Handprints

If you've thought about your impact as a human being on our planet, you've likely come across the question "What is your carbon footprint?

It's nearly always a negative thing. Something to be made smaller, to minimize.

The logic seems to be:

  • We humans have behaviors and ways of living our lives that have a lot of negative externalities: pollution, food waste, emissions. We hurt and harm one another directly and indirectly.
  • We would be better off if we could minimize all this harm by minimizing our activity and methods we use to do our activities.
  • Therefore, the message seems to go, human activity is broadly "bad".
  • In fact, it might be better if many of us were never even born! There are just too many of us to figure out this whole sustainability thing! Let's reduce the complexity of this problem by making ourselves small!

This doesn't seem to be a great way to spur the creative thinking that will help us think and act innovatively to solve problems, whether they are social, environmental or strategic problems.

I've never enjoyed using negative messaging to aim to motivate, and I've never enjoyed being on the other end of someone else's attempt to motivate me through fear. "You don't want to die of global suffocation, do you?" Threats and implied punishments. I think it's a purely temporary motivator. It's uninspiring. Messaging fear has limited effectiveness.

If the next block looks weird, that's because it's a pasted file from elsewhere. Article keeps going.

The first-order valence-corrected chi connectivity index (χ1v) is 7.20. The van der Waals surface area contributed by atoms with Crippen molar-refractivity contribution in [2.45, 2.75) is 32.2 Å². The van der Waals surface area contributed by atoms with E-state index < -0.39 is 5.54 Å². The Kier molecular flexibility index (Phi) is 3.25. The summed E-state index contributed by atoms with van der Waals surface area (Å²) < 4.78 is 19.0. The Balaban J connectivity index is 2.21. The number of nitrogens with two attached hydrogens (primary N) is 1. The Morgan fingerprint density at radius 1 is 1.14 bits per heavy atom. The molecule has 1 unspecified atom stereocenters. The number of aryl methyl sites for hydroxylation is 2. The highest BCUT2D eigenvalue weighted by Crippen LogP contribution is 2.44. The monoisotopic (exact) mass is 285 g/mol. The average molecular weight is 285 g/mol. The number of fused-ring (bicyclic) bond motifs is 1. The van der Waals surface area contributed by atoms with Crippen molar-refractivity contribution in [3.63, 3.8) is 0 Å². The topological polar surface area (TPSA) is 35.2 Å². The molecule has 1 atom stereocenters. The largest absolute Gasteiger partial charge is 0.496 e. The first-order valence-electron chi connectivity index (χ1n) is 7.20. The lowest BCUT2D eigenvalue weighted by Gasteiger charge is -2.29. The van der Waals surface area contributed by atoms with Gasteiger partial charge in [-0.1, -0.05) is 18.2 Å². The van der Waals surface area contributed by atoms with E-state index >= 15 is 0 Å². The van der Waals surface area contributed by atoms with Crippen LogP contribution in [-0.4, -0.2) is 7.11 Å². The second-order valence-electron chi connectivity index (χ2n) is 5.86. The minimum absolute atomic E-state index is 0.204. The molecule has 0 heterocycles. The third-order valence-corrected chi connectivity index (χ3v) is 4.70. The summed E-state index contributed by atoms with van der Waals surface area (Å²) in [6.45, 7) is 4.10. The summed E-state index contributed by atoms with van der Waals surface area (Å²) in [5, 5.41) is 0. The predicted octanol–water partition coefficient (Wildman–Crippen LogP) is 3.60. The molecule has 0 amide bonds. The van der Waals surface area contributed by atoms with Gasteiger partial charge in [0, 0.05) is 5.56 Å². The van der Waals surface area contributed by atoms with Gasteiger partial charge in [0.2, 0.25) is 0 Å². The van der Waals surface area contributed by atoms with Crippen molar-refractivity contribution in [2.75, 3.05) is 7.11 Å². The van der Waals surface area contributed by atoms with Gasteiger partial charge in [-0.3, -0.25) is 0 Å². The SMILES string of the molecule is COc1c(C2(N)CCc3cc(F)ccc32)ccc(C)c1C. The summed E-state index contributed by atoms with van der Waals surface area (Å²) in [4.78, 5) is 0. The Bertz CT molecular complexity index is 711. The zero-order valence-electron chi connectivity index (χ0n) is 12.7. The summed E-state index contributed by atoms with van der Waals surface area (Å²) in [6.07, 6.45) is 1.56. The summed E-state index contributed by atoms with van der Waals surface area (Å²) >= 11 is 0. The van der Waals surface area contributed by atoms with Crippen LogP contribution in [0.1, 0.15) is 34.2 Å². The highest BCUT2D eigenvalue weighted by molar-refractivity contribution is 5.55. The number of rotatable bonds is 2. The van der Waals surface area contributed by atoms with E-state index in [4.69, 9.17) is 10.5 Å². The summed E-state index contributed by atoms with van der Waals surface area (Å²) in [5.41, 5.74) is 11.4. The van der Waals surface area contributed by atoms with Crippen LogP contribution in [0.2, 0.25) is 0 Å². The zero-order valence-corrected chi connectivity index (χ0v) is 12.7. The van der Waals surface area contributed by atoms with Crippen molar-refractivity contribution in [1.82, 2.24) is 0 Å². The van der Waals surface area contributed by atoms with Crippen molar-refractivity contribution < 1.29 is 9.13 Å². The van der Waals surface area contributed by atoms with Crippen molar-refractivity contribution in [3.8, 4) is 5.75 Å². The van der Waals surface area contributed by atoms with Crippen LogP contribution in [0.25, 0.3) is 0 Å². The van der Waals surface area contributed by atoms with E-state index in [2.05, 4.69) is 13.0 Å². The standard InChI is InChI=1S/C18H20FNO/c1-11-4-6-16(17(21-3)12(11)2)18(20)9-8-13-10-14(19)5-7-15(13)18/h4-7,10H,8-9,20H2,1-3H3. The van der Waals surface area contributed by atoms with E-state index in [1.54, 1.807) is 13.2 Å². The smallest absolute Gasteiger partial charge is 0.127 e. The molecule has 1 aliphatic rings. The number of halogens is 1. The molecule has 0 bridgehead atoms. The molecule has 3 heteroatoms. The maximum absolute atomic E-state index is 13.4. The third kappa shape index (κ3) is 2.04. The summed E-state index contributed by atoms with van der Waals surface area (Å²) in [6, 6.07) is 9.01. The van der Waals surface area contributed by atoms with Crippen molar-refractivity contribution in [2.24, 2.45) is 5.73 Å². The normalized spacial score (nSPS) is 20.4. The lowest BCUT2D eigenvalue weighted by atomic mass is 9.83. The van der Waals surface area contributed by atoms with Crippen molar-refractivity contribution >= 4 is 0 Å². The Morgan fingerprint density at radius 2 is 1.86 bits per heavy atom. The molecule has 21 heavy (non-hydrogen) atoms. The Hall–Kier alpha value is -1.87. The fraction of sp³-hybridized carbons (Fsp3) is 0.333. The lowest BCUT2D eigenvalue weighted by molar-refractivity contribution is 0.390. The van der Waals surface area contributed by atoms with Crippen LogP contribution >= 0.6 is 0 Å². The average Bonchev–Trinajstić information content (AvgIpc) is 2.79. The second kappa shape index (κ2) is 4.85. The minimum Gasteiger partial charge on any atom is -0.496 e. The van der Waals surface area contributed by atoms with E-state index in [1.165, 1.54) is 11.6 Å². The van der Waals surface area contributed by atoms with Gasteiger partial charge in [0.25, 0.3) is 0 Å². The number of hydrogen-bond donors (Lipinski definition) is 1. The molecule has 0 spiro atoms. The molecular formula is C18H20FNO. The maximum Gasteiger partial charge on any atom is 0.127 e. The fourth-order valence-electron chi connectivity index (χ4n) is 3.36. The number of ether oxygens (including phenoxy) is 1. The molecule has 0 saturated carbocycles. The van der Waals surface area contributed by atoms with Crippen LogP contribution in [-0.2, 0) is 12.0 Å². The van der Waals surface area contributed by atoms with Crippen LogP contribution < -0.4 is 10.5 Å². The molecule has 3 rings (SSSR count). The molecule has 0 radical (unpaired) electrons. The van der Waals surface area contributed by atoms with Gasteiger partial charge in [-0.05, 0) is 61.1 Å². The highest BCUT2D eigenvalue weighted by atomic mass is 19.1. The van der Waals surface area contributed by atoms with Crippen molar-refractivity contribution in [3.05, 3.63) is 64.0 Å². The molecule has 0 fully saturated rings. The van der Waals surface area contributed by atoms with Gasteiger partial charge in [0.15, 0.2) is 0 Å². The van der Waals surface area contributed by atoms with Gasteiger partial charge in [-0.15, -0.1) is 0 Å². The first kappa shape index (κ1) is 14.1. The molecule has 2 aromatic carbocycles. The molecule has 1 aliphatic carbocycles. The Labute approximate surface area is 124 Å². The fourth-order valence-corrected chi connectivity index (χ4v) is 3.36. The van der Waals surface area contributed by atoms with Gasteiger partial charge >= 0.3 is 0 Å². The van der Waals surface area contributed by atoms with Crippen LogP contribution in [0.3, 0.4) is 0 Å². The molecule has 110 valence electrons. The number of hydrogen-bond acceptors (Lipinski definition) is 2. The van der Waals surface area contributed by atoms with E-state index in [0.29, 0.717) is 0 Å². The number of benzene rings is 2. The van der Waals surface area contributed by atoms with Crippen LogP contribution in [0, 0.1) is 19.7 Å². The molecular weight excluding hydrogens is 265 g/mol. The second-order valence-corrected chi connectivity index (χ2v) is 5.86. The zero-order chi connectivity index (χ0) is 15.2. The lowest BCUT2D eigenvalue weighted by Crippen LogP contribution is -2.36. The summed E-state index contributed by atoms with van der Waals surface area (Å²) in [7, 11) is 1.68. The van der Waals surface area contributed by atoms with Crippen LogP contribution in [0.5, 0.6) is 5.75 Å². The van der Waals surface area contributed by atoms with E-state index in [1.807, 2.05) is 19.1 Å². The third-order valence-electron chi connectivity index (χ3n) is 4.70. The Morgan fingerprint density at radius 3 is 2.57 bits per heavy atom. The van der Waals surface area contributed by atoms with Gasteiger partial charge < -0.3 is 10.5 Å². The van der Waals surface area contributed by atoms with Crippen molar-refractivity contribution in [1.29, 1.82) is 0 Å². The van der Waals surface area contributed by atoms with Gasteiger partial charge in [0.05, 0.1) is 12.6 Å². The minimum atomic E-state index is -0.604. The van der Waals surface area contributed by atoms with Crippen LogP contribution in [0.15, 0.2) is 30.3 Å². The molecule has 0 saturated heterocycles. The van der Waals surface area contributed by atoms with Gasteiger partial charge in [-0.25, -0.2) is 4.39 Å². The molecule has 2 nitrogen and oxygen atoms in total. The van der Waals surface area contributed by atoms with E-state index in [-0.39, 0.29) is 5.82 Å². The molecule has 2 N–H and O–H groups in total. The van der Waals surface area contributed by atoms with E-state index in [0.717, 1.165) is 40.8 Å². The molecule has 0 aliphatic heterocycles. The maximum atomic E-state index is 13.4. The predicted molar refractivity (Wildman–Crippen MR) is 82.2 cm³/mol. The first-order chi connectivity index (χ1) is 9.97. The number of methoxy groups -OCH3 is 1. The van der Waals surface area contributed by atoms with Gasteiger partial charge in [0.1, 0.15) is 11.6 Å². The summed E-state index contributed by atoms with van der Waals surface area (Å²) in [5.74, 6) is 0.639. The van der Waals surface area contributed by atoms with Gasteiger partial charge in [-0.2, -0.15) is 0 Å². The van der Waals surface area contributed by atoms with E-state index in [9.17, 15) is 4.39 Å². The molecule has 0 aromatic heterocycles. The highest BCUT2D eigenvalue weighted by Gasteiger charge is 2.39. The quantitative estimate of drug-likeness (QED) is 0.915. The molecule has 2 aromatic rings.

It was with some relief that I read more about architect Jason McClennan's working definition of "handprints".

Handprints are the positive actions and interactions we create because of how we live our lives.

Handprints are the habits we engender that create openness to see other individuals as worthy of care, respect and dignity.

Handprints are the result of decisions we make in our lives that seem everyday: recycling, saying hi, giving innovatively, investing differently, problem solving creatively.

Handprints are powerful as actions, but perhaps even more powerful as a mindset or orientation.

Whereas footprint indicates harm, handprint reveals healing.

When footprints indicate aggression, handprints offer compassion.

This shift in orientation can be freeing. Without restrictive, fear-based limits that "footprint" can imply, in thinking about handprints, we are inclined toward creativity. Taking moments to explore that creative thinking then leads us to possibility. This is where solutions to our significant challenges will arrive.

We acknowledge and know that the footprint is there: it is real; it is to be respected. But to expand our thinking and our selves, think handprints.